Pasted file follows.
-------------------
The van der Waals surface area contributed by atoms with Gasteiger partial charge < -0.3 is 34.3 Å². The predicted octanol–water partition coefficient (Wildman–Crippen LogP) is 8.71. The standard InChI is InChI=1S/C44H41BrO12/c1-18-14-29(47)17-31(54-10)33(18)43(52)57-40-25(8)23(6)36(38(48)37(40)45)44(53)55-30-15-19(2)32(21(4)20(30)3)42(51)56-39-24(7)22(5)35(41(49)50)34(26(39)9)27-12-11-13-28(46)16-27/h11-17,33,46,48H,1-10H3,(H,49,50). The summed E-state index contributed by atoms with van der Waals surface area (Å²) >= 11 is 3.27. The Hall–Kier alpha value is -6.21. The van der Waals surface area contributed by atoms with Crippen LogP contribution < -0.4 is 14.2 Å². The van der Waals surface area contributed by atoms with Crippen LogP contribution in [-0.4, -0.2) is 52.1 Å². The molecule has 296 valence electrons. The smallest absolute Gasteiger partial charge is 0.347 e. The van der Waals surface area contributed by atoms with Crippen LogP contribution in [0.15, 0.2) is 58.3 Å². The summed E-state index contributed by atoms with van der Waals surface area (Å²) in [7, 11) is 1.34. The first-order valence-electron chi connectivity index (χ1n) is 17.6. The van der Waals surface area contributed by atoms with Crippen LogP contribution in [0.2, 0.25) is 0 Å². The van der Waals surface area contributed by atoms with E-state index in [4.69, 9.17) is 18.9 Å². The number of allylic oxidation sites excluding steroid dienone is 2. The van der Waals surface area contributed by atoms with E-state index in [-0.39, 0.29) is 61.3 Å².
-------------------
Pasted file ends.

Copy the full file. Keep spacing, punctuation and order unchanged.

The van der Waals surface area contributed by atoms with Gasteiger partial charge < -0.3 is 34.3 Å². The predicted octanol–water partition coefficient (Wildman–Crippen LogP) is 8.71. The standard InChI is InChI=1S/C44H41BrO12/c1-18-14-29(47)17-31(54-10)33(18)43(52)57-40-25(8)23(6)36(38(48)37(40)45)44(53)55-30-15-19(2)32(21(4)20(30)3)42(51)56-39-24(7)22(5)35(41(49)50)34(26(39)9)27-12-11-13-28(46)16-27/h11-17,33,46,48H,1-10H3,(H,49,50). The summed E-state index contributed by atoms with van der Waals surface area (Å²) >= 11 is 3.27. The Hall–Kier alpha value is -6.21. The van der Waals surface area contributed by atoms with Crippen LogP contribution < -0.4 is 14.2 Å². The van der Waals surface area contributed by atoms with Crippen LogP contribution in [-0.4, -0.2) is 52.1 Å². The molecule has 296 valence electrons. The smallest absolute Gasteiger partial charge is 0.347 e. The van der Waals surface area contributed by atoms with Crippen LogP contribution in [0.15, 0.2) is 58.3 Å². The summed E-state index contributed by atoms with van der Waals surface area (Å²) in [7, 11) is 1.34. The first-order valence-electron chi connectivity index (χ1n) is 17.6. The van der Waals surface area contributed by atoms with Crippen LogP contribution in [0.2, 0.25) is 0 Å². The van der Waals surface area contributed by atoms with E-state index in [4.69, 9.17) is 18.9 Å². The number of allylic oxidation sites excluding steroid dienone is 2. The van der Waals surface area contributed by atoms with E-state index in [-0.39, 0.29) is 61.3 Å².